However, the U.S. Preventive Services Task Force recommends biennial screening for women ages 50 to 74, and instructs women in their 40s to make “informed, individualized” decisions based on their “value, preferences and health history.” The task force’s guidelines have been widely questioned by leading breast cancer experts nationwide — including the American College of Radiology and the Society of Breast Imaging — particularly as new technologies have made it easier to find breast cancer in the early stages.
Rush and many other academic medical centers across the country recommend the guidelines set by the American College of Radiology and the Society for Breast Imaging, which recommend that women start getting annual mammograms at age 40, even if they have no symptoms or family history of breast cancer.
“Seventy-five percent of breast cancer occurs in women with absolutely no risk factors, and the incidence of breast cancer starts to significantly increase at age 40,” says Stempel. “One out of every six breast cancers is diagnosed in women who are 40 to 50 years old — that’s a lot of breast cancers. And if we want to detect cancer when it is most curable, we have to detect it when it is small and before it has had a chance to spread in the body.”
Breast cancer among women in their 40s also tends to be more aggressive and faster-growing than in older women. This makes getting a screening mammogram every year even more important in this age group.
Stempel notes that early detection also affects women’s treatment options if they do have breast cancer. “That is a very important factor that the task force’s recommendations do not take into account,” she says. “If we can detect cancer early, women may be able to be treated with a lumpectomy rather than a mastectomy; they may just need a small surgery to remove the cancer, allowing them to avoid chemotherapy and sometimes radiation therapy.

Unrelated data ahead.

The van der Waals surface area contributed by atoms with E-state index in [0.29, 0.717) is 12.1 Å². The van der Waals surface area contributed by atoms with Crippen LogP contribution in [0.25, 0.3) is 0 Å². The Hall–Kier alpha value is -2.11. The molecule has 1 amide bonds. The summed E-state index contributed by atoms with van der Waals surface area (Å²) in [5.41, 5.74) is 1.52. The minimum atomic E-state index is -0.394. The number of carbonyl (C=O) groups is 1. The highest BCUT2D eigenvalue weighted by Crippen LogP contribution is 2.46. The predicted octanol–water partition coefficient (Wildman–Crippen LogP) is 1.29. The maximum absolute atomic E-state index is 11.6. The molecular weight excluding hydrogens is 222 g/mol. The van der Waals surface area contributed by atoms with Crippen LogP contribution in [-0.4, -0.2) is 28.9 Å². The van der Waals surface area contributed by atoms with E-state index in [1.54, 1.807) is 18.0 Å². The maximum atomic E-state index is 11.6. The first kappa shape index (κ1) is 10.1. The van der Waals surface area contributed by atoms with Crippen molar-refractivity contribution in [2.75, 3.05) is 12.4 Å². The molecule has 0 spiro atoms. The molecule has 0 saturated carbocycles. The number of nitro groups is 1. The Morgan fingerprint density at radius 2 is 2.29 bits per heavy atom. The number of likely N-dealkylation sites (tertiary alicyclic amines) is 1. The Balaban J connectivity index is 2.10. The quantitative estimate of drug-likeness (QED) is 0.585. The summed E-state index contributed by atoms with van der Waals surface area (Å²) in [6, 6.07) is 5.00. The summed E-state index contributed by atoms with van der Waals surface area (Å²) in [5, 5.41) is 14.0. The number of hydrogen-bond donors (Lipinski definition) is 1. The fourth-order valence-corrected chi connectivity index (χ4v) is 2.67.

“Additionally, we can detect high-risk lesions earlier and remove them before they become cancer. Once we know that a woman is high risk, we can get her on a chemoprevention therapy to decrease her risk for developing breast cancer. These are all incredibly important things for women to consider.”
Stempel recommends that women continue annual mammography throughout their lives, as long as screening is not burdensome due to other health issues. Limiting screenings to every other year puts older women at risk for more advanced, and harder-to-treat, breast cancers.
“There is no upper age limit at which mammographic screening is no longer beneficial,” says Stempel. “If you are in relatively good health with five years of life expectancy, you should continue getting your annual screening mammogram. We see active and healthy 90-year-old women for screening mammography.”
Comprehensive breast imaging is available at Rush’s breast imaging centers at the following locations:
Rush University Medical Center, Chicago, (312) 942-2027
Rush South Loop, Chicago, (312) 942-2027
Rush Oak Park Hospital, Oak Park, (708) 660-6266
Rush Oak Brook, Oak Brook, (312) 942-2027
Rush Copley Medical Center, Aurora, (630) 236-8300